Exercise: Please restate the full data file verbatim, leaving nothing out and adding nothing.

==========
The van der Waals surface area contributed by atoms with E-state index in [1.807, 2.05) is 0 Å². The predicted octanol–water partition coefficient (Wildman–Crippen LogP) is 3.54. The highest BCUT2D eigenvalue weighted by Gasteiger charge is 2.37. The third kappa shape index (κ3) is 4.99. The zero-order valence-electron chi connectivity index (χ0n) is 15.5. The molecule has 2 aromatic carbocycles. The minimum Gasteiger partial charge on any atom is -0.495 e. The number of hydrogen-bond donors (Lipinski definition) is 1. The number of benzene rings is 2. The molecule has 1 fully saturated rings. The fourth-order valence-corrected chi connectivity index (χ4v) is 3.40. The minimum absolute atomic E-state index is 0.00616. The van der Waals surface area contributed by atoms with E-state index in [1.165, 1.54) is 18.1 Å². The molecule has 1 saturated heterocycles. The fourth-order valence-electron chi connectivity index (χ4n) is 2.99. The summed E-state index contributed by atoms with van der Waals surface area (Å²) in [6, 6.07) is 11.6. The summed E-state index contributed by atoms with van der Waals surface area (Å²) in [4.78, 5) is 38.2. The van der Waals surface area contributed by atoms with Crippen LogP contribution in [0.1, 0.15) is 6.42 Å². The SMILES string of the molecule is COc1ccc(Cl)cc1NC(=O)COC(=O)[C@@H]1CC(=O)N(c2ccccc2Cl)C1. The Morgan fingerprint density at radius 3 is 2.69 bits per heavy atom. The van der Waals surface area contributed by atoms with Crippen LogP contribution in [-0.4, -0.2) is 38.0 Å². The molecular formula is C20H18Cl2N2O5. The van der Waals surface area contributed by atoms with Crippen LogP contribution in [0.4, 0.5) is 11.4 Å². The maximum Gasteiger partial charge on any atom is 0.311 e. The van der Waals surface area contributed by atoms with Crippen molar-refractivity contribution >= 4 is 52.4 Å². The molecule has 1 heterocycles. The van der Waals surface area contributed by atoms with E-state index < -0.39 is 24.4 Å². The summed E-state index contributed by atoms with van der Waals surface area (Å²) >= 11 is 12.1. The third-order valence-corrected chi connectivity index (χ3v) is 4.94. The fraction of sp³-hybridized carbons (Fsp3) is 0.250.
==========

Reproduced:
The van der Waals surface area contributed by atoms with E-state index in [1.807, 2.05) is 0 Å². The predicted octanol–water partition coefficient (Wildman–Crippen LogP) is 3.54. The highest BCUT2D eigenvalue weighted by Gasteiger charge is 2.37. The third kappa shape index (κ3) is 4.99. The zero-order valence-electron chi connectivity index (χ0n) is 15.5. The molecule has 2 aromatic carbocycles. The minimum Gasteiger partial charge on any atom is -0.495 e. The number of hydrogen-bond donors (Lipinski definition) is 1. The number of benzene rings is 2. The molecule has 1 fully saturated rings. The fourth-order valence-corrected chi connectivity index (χ4v) is 3.40. The minimum absolute atomic E-state index is 0.00616. The van der Waals surface area contributed by atoms with E-state index in [1.165, 1.54) is 18.1 Å². The molecule has 1 saturated heterocycles. The fourth-order valence-electron chi connectivity index (χ4n) is 2.99. The summed E-state index contributed by atoms with van der Waals surface area (Å²) in [6, 6.07) is 11.6. The summed E-state index contributed by atoms with van der Waals surface area (Å²) in [4.78, 5) is 38.2. The van der Waals surface area contributed by atoms with Crippen LogP contribution in [0.1, 0.15) is 6.42 Å². The SMILES string of the molecule is COc1ccc(Cl)cc1NC(=O)COC(=O)[C@@H]1CC(=O)N(c2ccccc2Cl)C1. The Morgan fingerprint density at radius 3 is 2.69 bits per heavy atom. The van der Waals surface area contributed by atoms with Crippen LogP contribution in [-0.4, -0.2) is 38.0 Å². The molecular formula is C20H18Cl2N2O5. The van der Waals surface area contributed by atoms with Crippen LogP contribution in [0.4, 0.5) is 11.4 Å². The maximum Gasteiger partial charge on any atom is 0.311 e. The van der Waals surface area contributed by atoms with Crippen molar-refractivity contribution >= 4 is 52.4 Å². The molecule has 1 heterocycles. The van der Waals surface area contributed by atoms with E-state index < -0.39 is 24.4 Å². The summed E-state index contributed by atoms with van der Waals surface area (Å²) >= 11 is 12.1. The third-order valence-corrected chi connectivity index (χ3v) is 4.94. The fraction of sp³-hybridized carbons (Fsp3) is 0.250.